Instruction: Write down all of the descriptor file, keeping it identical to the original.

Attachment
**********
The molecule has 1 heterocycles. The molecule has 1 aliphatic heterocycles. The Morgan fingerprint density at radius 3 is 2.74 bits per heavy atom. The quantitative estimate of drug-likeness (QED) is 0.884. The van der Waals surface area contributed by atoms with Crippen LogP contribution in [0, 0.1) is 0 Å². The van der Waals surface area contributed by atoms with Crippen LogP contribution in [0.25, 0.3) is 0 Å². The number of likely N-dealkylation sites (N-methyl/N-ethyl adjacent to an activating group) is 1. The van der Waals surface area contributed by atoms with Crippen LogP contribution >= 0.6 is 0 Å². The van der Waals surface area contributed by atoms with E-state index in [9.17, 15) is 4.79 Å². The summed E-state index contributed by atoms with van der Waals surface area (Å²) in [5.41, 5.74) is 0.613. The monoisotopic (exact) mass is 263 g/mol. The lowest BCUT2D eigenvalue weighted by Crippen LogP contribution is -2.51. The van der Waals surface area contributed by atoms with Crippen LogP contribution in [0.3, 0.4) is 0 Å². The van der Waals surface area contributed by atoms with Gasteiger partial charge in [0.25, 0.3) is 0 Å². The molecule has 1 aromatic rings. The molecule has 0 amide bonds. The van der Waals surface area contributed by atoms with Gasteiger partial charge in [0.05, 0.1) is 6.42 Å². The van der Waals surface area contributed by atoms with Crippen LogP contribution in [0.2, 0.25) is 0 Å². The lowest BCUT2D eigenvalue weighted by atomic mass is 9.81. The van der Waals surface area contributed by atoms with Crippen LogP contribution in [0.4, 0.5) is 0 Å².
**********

The molecule has 1 heterocycles. The molecule has 1 aliphatic heterocycles. The Morgan fingerprint density at radius 3 is 2.74 bits per heavy atom. The quantitative estimate of drug-likeness (QED) is 0.884. The van der Waals surface area contributed by atoms with Crippen LogP contribution in [0, 0.1) is 0 Å². The van der Waals surface area contributed by atoms with Crippen LogP contribution in [0.25, 0.3) is 0 Å². The number of likely N-dealkylation sites (N-methyl/N-ethyl adjacent to an activating group) is 1. The van der Waals surface area contributed by atoms with Crippen LogP contribution >= 0.6 is 0 Å². The van der Waals surface area contributed by atoms with E-state index in [9.17, 15) is 4.79 Å². The summed E-state index contributed by atoms with van der Waals surface area (Å²) in [5.41, 5.74) is 0.613. The monoisotopic (exact) mass is 263 g/mol. The lowest BCUT2D eigenvalue weighted by Crippen LogP contribution is -2.51. The van der Waals surface area contributed by atoms with Crippen LogP contribution in [0.3, 0.4) is 0 Å². The van der Waals surface area contributed by atoms with Gasteiger partial charge in [0.25, 0.3) is 0 Å². The molecule has 1 aromatic rings. The molecule has 0 amide bonds. The van der Waals surface area contributed by atoms with Gasteiger partial charge in [0.05, 0.1) is 6.42 Å². The van der Waals surface area contributed by atoms with Crippen LogP contribution in [0.2, 0.25) is 0 Å². The lowest BCUT2D eigenvalue weighted by atomic mass is 9.81. The van der Waals surface area contributed by atoms with Crippen LogP contribution in [0.4, 0.5) is 0 Å².